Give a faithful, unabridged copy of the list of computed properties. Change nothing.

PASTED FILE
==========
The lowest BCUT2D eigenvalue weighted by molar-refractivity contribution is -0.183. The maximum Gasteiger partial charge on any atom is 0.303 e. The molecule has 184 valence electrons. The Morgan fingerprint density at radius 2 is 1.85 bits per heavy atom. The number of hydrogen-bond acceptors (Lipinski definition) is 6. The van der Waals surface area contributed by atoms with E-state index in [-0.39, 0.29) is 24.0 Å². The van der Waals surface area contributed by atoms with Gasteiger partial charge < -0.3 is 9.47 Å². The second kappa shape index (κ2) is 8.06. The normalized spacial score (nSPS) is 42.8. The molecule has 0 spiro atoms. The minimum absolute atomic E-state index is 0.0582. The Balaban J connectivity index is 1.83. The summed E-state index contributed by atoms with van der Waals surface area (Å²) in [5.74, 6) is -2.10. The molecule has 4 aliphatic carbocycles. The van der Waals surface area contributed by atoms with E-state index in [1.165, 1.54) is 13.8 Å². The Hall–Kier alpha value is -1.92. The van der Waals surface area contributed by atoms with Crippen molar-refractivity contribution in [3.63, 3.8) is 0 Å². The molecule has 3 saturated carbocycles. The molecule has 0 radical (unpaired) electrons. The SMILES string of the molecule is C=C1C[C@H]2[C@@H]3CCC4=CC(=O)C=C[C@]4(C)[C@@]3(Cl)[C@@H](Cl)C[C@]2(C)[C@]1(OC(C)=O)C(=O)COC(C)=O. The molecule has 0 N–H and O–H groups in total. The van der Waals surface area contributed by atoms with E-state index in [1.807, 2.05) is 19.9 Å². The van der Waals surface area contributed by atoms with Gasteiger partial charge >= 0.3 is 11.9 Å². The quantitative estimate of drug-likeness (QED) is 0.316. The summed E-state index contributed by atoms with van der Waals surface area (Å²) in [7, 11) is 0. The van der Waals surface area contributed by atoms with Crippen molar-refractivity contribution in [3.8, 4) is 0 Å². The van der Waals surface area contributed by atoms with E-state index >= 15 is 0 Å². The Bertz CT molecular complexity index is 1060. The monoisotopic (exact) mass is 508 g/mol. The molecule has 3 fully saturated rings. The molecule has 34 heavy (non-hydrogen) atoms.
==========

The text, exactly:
The lowest BCUT2D eigenvalue weighted by molar-refractivity contribution is -0.183. The maximum Gasteiger partial charge on any atom is 0.303 e. The molecule has 184 valence electrons. The Morgan fingerprint density at radius 2 is 1.85 bits per heavy atom. The number of hydrogen-bond acceptors (Lipinski definition) is 6. The van der Waals surface area contributed by atoms with E-state index in [-0.39, 0.29) is 24.0 Å². The van der Waals surface area contributed by atoms with Gasteiger partial charge < -0.3 is 9.47 Å². The second kappa shape index (κ2) is 8.06. The normalized spacial score (nSPS) is 42.8. The molecule has 0 spiro atoms. The minimum absolute atomic E-state index is 0.0582. The Balaban J connectivity index is 1.83. The summed E-state index contributed by atoms with van der Waals surface area (Å²) in [5.74, 6) is -2.10. The molecule has 4 aliphatic carbocycles. The van der Waals surface area contributed by atoms with E-state index in [1.165, 1.54) is 13.8 Å². The Hall–Kier alpha value is -1.92. The van der Waals surface area contributed by atoms with Crippen molar-refractivity contribution in [3.63, 3.8) is 0 Å². The molecule has 3 saturated carbocycles. The molecule has 0 radical (unpaired) electrons. The SMILES string of the molecule is C=C1C[C@H]2[C@@H]3CCC4=CC(=O)C=C[C@]4(C)[C@@]3(Cl)[C@@H](Cl)C[C@]2(C)[C@]1(OC(C)=O)C(=O)COC(C)=O. The molecule has 0 N–H and O–H groups in total. The van der Waals surface area contributed by atoms with E-state index in [1.807, 2.05) is 19.9 Å². The van der Waals surface area contributed by atoms with Gasteiger partial charge >= 0.3 is 11.9 Å². The quantitative estimate of drug-likeness (QED) is 0.316. The summed E-state index contributed by atoms with van der Waals surface area (Å²) in [7, 11) is 0. The van der Waals surface area contributed by atoms with Crippen molar-refractivity contribution in [3.8, 4) is 0 Å². The van der Waals surface area contributed by atoms with E-state index >= 15 is 0 Å². The Bertz CT molecular complexity index is 1060. The monoisotopic (exact) mass is 508 g/mol. The molecule has 3 fully saturated rings. The molecule has 34 heavy (non-hydrogen) atoms.